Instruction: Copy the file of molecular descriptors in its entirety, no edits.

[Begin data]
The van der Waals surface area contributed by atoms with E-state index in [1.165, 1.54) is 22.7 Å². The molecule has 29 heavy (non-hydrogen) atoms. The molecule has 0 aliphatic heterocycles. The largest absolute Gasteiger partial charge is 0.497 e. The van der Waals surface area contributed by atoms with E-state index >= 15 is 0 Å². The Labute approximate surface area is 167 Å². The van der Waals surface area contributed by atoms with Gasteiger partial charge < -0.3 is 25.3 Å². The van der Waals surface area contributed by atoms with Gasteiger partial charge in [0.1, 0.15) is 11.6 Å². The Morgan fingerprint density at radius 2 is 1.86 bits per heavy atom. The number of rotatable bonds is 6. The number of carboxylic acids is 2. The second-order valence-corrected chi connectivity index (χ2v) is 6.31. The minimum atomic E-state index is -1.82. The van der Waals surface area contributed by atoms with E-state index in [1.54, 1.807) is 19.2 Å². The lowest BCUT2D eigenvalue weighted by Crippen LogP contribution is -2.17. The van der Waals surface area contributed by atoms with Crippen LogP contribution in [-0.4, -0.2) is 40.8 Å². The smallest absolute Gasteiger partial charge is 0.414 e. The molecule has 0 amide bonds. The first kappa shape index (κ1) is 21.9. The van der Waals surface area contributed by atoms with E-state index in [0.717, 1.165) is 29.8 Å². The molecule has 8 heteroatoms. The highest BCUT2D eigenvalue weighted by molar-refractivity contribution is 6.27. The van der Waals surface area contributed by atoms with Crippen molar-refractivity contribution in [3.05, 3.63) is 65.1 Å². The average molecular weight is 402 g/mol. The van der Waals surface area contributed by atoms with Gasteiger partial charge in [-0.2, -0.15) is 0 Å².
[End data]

The van der Waals surface area contributed by atoms with E-state index in [1.165, 1.54) is 22.7 Å². The molecule has 29 heavy (non-hydrogen) atoms. The molecule has 0 aliphatic heterocycles. The largest absolute Gasteiger partial charge is 0.497 e. The van der Waals surface area contributed by atoms with E-state index >= 15 is 0 Å². The Labute approximate surface area is 167 Å². The van der Waals surface area contributed by atoms with Gasteiger partial charge < -0.3 is 25.3 Å². The van der Waals surface area contributed by atoms with Gasteiger partial charge in [0.1, 0.15) is 11.6 Å². The Morgan fingerprint density at radius 2 is 1.86 bits per heavy atom. The number of rotatable bonds is 6. The number of carboxylic acids is 2. The second-order valence-corrected chi connectivity index (χ2v) is 6.31. The minimum atomic E-state index is -1.82. The van der Waals surface area contributed by atoms with E-state index in [1.54, 1.807) is 19.2 Å². The lowest BCUT2D eigenvalue weighted by Crippen LogP contribution is -2.17. The van der Waals surface area contributed by atoms with Crippen LogP contribution in [-0.4, -0.2) is 40.8 Å². The smallest absolute Gasteiger partial charge is 0.414 e. The molecule has 0 amide bonds. The first kappa shape index (κ1) is 21.9. The van der Waals surface area contributed by atoms with E-state index in [0.717, 1.165) is 29.8 Å². The molecule has 8 heteroatoms. The highest BCUT2D eigenvalue weighted by molar-refractivity contribution is 6.27. The van der Waals surface area contributed by atoms with Crippen molar-refractivity contribution in [3.05, 3.63) is 65.1 Å². The average molecular weight is 402 g/mol. The van der Waals surface area contributed by atoms with Gasteiger partial charge in [-0.2, -0.15) is 0 Å².